Kim Ngo (she/her) - Stanford in Berlin
Major: Computer Science & German Studies
Minor: Human Rights
College year while abroad: Junior
About the photo: On my daily commute.
Questions and Answers with Kim
Why did you choose to study abroad in Berlin?
I've been to Berlin before, and I remember really enjoying the place, the people, the weather, the adventure, the ambiance and the possibilities. I was also pleasantly surprised to see so many immigrant neighborhoods and multicultural pockets. I also find it an exciting city in how many diverse enclaves (those corners with prolific street arts) and attractions it has, like arts center that hosts exhibitions, conferences, film screenings, and workshops. I also really liked its selection of bookstores, from the commercial paradise of Dussmann Kulturkaufhaus to the more niche St George’s English Bookstore.
What were your expectations before you went and how did those change once you arrived in Berlin?
I thought that I'd have to travel hours to immerse myself in nature, but the green landscape is embedded as a part of Berlin itself.
What were some of the academic benefits from studying abroad in Berlin?
I took classes that engaged more social inquiry rather than technical exactness. It was a quarter without CS classes, which was a first.
What did you learn about yourself while you were studying abroad?
The world generally doesn't care about I did and how I dressed or represented myself, so I should behave in a way that pleases and truly embodies me.
What was the most challenging experience you encountered while you were abroad and what did you learn from it?
The fetishization of Asian women made me feel very objectified and miserable, as well as the persistent racial microaggressions, microinsult, and microinvalidation. I was stopped more often than not while walking down the streets or on my way to catch the subway with inquiries about my ethnicity. Strangers would say greet me in Chinese or Japanese. People would follow me down the streets with crass attempts of "Asian" language. I was once asked if I was a virgin by an absolute stranger, randomly and seriously. I learned what it's like to feel like I don't belong somewhere because of my race, to feel fundamentally different from other people.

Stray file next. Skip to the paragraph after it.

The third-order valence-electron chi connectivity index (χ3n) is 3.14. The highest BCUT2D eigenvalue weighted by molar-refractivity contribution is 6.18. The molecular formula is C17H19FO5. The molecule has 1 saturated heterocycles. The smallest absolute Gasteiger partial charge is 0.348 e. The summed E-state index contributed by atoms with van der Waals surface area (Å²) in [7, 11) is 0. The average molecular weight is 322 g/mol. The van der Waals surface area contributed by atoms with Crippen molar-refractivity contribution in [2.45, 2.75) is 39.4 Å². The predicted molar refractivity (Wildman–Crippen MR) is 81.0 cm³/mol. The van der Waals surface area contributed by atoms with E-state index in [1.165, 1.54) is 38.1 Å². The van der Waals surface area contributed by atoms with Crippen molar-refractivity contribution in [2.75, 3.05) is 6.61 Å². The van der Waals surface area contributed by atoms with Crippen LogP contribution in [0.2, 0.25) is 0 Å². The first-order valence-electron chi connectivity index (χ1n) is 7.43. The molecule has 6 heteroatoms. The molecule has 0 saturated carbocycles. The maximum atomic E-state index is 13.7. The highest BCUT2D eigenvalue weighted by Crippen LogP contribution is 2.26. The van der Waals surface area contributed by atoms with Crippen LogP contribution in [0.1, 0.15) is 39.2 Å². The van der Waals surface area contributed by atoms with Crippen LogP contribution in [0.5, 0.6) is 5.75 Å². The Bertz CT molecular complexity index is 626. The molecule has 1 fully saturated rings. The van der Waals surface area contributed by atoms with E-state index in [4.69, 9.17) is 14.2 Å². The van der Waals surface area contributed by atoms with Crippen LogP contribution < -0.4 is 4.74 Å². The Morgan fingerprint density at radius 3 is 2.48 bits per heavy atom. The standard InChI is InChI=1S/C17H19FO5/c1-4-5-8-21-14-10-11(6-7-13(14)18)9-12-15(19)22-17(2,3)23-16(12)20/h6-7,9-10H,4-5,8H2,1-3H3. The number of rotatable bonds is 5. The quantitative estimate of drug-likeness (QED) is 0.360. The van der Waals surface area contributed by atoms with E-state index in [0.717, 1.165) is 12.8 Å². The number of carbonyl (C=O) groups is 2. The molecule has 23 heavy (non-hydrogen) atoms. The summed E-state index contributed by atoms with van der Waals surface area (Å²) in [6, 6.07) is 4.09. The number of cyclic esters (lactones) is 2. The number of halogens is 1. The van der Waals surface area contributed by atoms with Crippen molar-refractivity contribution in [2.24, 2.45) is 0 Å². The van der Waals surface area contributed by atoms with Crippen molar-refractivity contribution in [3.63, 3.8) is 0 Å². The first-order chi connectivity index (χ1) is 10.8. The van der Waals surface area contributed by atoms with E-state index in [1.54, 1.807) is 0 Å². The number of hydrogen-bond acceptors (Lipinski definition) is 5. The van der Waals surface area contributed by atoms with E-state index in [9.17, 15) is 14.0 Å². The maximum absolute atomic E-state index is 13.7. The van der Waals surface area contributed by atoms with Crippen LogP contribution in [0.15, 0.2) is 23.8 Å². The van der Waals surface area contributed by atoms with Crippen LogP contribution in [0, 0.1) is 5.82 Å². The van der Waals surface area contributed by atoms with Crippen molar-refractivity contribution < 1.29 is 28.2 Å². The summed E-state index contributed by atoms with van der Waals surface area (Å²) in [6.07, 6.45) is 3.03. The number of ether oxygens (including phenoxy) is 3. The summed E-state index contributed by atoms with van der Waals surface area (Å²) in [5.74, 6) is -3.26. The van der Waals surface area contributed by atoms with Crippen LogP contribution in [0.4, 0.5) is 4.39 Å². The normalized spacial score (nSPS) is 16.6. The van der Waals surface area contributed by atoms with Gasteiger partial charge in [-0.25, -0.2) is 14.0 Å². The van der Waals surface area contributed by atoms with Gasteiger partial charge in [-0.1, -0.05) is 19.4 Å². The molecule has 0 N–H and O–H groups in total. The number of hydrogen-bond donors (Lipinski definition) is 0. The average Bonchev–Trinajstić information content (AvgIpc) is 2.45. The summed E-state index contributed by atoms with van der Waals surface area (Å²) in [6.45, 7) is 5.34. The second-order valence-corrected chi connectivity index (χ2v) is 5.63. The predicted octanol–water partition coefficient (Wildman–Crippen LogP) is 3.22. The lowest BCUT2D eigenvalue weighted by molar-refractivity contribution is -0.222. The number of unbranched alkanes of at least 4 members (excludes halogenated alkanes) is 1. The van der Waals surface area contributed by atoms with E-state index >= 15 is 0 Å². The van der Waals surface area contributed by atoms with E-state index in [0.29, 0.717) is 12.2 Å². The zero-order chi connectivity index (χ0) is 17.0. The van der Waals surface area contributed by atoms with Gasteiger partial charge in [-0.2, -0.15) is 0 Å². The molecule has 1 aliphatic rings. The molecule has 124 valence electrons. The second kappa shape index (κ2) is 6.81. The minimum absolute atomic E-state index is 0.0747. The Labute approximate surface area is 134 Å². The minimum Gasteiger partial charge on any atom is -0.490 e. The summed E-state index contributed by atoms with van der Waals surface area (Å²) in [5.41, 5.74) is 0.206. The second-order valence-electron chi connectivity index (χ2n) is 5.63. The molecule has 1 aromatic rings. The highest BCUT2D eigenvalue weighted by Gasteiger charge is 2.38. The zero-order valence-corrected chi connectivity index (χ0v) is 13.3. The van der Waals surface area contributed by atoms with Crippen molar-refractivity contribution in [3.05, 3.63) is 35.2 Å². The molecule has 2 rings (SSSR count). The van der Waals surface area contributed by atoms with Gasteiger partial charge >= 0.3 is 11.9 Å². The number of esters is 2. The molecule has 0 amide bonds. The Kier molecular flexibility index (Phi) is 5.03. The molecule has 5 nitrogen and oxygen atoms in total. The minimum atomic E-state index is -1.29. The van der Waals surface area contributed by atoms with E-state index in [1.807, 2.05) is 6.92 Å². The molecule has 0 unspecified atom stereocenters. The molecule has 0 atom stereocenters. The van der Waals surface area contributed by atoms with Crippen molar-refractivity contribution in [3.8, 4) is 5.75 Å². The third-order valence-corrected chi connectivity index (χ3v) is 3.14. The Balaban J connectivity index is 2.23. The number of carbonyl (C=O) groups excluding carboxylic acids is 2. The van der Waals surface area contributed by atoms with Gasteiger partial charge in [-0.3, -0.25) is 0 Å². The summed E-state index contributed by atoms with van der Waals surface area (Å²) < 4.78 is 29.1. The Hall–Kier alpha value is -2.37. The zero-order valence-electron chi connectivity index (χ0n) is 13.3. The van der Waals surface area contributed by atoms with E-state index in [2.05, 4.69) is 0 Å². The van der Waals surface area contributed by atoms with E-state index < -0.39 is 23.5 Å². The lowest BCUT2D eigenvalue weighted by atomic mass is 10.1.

What was the biggest cultural adjustment you had to make?
In German restaurants and cafes, the customer is seen as a guest to the facility, and it's not a given that customers are always right. Also, the smoking culture is rampant in Europe, and Germany is no exception.
What was your favorite part of your everyday life in Berlin?
Remembering that Dussman closes at midnight almost every night on the weekdays. Visiting a baklava bakery.
What was the most memorable experience you had while you were in Berlin?
I once got lost in a forest while hiking, and somewhere along the way I saw children who looked less than 10 years ago running around and playing without adult supervision. I felt like I was involved in a Hansel and Gretel plot.
What 5 words would you use to describe your experience?
Humbling, different, reflective, influential, difficult.
What was your favorite food you had in Berlin?
What was the most valuable item you took with you on the program?
Memory of home.